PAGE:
Saudi Arabia agreed to halt the bombing of rebels in Yemen for five days next week, while warning it will step up airstrikes before that in retaliation for the killing of Saudi civilians.
Foreign Minister Adel Al-Jubeir announced the proposed cease-fire, due to start at 11 p.m. local time on Tuesday night, at a press conference in Paris with U.S. Secretary of State John Kerry, who has been pressing for a humanitarian pause.
Al-Jubeir said the halt will stay in effect only if it’s honored by the Houthi rebels, the target of more than six weeks of airstrikes by a Saudi-led coalition. “The requirements are first and foremost that there’s a commitment by the Houthis and their allies” to abide by it, Al Jubeir said. There was no immediate statement from the Houthi leadership, and officials from the group couldn’t immediately be reached.
The Saudis began bombing in an effort to restore the government of President Abdurabuh Mansur Hadi, who was driven from power by the Houthis. While the U.S. has expressed support for the campaign, the effort hasn’t succeeded in rolling back the rebel gains. More than 650 civilians have died in the airstrikes and fighting, according to the United Nations.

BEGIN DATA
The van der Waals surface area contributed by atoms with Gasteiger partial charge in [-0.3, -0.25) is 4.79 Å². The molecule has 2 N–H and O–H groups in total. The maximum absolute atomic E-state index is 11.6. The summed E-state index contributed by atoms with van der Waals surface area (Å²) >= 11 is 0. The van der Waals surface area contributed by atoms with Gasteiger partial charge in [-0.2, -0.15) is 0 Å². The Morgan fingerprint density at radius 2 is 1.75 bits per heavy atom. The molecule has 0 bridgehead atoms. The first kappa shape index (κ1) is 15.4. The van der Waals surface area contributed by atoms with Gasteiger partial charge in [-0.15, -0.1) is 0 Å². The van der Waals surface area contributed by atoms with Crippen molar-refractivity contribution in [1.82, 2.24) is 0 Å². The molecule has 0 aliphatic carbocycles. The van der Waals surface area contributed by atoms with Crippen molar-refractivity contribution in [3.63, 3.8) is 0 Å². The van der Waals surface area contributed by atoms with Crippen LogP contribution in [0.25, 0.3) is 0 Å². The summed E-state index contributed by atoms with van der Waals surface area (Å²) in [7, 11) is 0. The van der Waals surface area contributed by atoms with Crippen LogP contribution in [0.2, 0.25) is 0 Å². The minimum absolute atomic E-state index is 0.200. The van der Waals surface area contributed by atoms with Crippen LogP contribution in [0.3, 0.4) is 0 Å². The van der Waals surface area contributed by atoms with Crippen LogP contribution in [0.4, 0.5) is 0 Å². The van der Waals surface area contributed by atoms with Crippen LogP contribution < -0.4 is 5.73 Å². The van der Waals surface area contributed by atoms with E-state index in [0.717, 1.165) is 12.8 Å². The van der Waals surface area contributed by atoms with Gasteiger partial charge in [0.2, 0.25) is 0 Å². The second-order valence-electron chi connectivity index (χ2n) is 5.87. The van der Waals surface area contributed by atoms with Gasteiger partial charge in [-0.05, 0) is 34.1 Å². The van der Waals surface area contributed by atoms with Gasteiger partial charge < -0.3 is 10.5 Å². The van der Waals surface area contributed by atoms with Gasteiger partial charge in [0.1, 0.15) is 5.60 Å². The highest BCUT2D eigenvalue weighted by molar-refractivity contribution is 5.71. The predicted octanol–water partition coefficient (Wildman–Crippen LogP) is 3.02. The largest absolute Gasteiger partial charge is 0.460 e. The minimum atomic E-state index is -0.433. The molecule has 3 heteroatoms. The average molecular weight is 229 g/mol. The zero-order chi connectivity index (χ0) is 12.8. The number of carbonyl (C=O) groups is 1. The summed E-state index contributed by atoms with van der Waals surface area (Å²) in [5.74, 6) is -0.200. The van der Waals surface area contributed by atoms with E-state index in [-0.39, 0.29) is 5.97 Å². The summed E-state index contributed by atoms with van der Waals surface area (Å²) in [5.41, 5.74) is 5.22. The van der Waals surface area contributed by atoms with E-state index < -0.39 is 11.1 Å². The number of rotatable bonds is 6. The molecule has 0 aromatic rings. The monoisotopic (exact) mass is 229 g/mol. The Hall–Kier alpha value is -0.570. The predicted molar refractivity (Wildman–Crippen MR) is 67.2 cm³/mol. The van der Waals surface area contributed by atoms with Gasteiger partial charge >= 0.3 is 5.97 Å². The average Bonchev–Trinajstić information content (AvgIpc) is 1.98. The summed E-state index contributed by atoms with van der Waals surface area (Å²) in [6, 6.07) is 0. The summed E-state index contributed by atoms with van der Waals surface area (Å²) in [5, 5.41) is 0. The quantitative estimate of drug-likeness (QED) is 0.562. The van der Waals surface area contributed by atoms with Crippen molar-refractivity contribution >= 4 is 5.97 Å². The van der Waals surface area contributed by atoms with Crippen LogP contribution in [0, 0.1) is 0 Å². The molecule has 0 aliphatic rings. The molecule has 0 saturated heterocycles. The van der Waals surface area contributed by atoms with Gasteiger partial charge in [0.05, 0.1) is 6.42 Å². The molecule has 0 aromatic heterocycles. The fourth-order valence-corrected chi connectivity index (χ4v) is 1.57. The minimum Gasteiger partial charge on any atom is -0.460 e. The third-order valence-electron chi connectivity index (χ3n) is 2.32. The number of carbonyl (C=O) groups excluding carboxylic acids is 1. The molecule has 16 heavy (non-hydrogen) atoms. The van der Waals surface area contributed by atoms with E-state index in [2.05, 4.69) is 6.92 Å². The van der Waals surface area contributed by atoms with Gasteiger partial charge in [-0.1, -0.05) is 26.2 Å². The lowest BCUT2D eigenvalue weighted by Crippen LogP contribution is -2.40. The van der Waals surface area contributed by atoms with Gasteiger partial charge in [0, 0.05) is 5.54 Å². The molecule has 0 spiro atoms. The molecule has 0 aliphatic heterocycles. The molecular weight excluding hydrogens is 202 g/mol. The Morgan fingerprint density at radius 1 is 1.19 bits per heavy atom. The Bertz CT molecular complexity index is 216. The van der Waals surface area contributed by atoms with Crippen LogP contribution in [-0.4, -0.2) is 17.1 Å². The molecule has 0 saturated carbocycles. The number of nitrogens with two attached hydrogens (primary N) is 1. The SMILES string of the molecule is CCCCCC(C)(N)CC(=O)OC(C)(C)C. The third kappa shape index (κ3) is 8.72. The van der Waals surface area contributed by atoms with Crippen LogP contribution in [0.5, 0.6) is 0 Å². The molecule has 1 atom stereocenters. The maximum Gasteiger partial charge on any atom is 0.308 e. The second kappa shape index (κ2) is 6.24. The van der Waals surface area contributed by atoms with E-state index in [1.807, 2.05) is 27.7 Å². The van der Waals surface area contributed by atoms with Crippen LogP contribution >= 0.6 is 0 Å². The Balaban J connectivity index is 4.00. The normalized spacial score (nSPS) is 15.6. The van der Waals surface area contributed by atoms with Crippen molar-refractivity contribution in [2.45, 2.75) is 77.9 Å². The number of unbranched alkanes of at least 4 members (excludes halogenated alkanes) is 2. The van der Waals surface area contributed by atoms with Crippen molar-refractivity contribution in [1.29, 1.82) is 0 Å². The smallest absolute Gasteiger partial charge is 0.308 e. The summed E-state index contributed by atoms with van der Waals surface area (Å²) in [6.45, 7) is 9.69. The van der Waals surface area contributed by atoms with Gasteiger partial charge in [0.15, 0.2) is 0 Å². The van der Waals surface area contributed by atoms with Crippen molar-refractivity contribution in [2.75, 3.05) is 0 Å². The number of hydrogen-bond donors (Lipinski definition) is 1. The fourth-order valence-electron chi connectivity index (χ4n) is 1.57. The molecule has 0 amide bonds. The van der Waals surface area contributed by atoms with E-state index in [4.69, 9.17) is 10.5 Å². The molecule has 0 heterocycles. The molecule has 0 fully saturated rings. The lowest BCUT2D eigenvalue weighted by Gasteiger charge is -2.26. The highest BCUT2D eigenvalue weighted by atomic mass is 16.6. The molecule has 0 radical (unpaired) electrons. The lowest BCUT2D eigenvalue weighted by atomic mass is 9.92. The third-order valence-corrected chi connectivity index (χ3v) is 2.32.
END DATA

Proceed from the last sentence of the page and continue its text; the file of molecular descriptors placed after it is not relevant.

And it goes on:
The bombing may be intensifying before it stops. The Houthi stronghold of Sa’ada in north Yemen and surrounding villages came under heavy bombardment late on Friday, and all communications with the city were cut, Mohamed al-Bokheti, a member of the Houthi political bureau, told Lebanon’s al-Mayadeen television station, speaking from the capital Sana’a.
“They are talking about a truce, and in the meantime they are bombing Sa’ada,” he said.
Earlier, Saudi television had called on civilians in Sa’da and nearby areas to stay clear of potential targets, and Ahmed Asseri, a Saudi military officer and coalition spokesman, warned of imminent strikes. Asseri said the cities would become a “war zone” in retaliation for mortar strikes on a Saudi border town that killed several civilians this week.
The past few days have also seen fierce clashes around the southern port of Aden, one of the last strongholds of pro-Saudi forces in Yemen.
In Paris, Kerry warned that Yemen risks a “humanitarian catastrophe.” He said that if the five-day cease-fire holds, it will create “the possibility of a longer period of time for the political process to help resolve these differences.”
The Saudis and their allies on the Gulf Cooperation Council accuse Iran of supporting the Shiite rebels in Yemen with weapons and money. Western diplomats have expressed skepticism about the degree of Iranian involvement.
Kerry spoke after meeting in the French capital with the six oil-rich monarchies that make up the GCC, whose leaders will attend a summit next week with President Barack Obama at Camp David in Maryland.
The meeting is meant to provide political and security assurances to Arab allies of the U.S. who are skittish about progress toward a nuclear deal with Iran. Kerry said that under discussion is “a new set of security initiatives that will take us beyond anything that we have had before.”